Posts Tagged ‘loan modifications’

Treasury Lowers Expectations For HAMP Program

More than a year after launching HAMP, only 210,000 families have received permanent modifications. This puts the program’s original goal of helping 4 million families far behind schedule and highlights the program’s weaknesses.

So what does the Treasury do? Instead of doing things to improve the program, such as giving it some actual teeth to force banks to cooperate and actually modify loans, the Treasury now says that when it made the original  projection of helping 4 million homeowners, it only meant that up to 4 million homeowners would be “offered” a modification, not that they’d actually receive  one.

The Treasury has revised its projections and claims that HAMP will help 1.5 to 2 million homeowners. It is now pushing the idea of other foreclosure abatement solutions such as short sales where the beleaguered homeowner sells his home for less than the value on the note and finds “more suitable” housing.

It seems the Treasury is adopting the stance of one banker who actually said that his bank only offers modifications. They don’t actually do them. Do we need any further evidence that Treasury Secretary Geithner is  in the pocket of the big banks? Of course, it is not him alone, it is  his entire department. Who, there, is actually looking out for the well-being of the American people who have long been bamboozled by Wall Street and Big Finance?

Black Homeowners 50% Less Likely To Receive A Permanent HAMP Modification, Survey Reveals

foreclosure1 In what is already an under-performing program, a recent NCRC survey discovered yet another disturbing flaw in the Obama Administration’s loan modification program: black homeowners were 50% less likely than white homeowners to receive a permanent loan modification.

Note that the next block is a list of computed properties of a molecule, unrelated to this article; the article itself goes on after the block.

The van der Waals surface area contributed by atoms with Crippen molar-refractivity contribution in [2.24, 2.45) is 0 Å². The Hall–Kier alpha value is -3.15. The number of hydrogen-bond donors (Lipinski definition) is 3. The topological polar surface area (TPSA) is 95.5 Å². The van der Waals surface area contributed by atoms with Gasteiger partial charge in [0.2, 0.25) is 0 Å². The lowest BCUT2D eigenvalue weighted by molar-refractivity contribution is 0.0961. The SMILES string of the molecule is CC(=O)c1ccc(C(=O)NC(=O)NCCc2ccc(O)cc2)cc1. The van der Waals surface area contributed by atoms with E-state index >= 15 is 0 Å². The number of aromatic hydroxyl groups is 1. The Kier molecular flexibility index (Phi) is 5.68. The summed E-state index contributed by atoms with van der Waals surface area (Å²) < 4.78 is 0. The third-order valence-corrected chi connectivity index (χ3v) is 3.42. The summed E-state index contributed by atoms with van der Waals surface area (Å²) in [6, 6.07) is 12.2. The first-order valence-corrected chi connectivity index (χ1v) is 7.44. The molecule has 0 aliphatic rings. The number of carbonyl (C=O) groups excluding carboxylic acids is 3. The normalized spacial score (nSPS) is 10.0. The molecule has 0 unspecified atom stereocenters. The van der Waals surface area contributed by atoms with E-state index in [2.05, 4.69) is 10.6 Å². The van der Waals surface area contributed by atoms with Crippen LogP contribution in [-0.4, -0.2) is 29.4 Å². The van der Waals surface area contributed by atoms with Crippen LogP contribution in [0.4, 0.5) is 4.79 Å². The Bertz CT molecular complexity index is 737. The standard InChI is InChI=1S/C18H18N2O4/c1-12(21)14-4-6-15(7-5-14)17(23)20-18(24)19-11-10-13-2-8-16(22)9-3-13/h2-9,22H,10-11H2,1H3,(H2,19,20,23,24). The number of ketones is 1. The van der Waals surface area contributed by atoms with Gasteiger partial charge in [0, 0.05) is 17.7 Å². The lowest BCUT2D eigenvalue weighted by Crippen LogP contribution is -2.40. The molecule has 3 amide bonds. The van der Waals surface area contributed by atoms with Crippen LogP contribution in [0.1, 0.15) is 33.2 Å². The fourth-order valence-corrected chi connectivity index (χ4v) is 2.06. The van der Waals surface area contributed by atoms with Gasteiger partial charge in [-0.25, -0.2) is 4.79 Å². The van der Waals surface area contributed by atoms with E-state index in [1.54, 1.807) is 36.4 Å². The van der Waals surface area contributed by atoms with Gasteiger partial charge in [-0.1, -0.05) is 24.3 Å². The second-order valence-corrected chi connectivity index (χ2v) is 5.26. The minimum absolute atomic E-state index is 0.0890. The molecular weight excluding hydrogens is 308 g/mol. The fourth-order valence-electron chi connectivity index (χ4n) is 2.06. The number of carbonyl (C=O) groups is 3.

Reasons why this might be happening (aside from discriminatory practices) could be unemployment. The black unemployment rate has jumped to 15.8 percent while the national average is 9.7%.

In recent months, the Administration has come to realize that defaults due to unemployment or underemployment are rising and is at last moving on programs to assist the unemployed stay in their homes. This aid will take the form of forbearance plans that would either reduce the unemployed borrower’s mortgage payments to no more than 31% of their income, or wipe out the payments entirely for a period of no less than three months.  Some borrowers could receive six months of relief under this program.

While it is clear that black borrowers aren’t getting a fair shake, according to the survey, it is also apparent that not everyone who qualifies for a modification is getting one, regardless of race. There is currently plenty of carrot for lenders and servicers, but no stick to go with it, to force the banks to “do the right thing.”

The Myth Of The “Responsible” Homeowner

blame We hear it everywhere, even President Obama says it. Only “responsible” homeowners deserve help. Yet, does anyone really know what “responsible” homeowner means?  I don’t think so.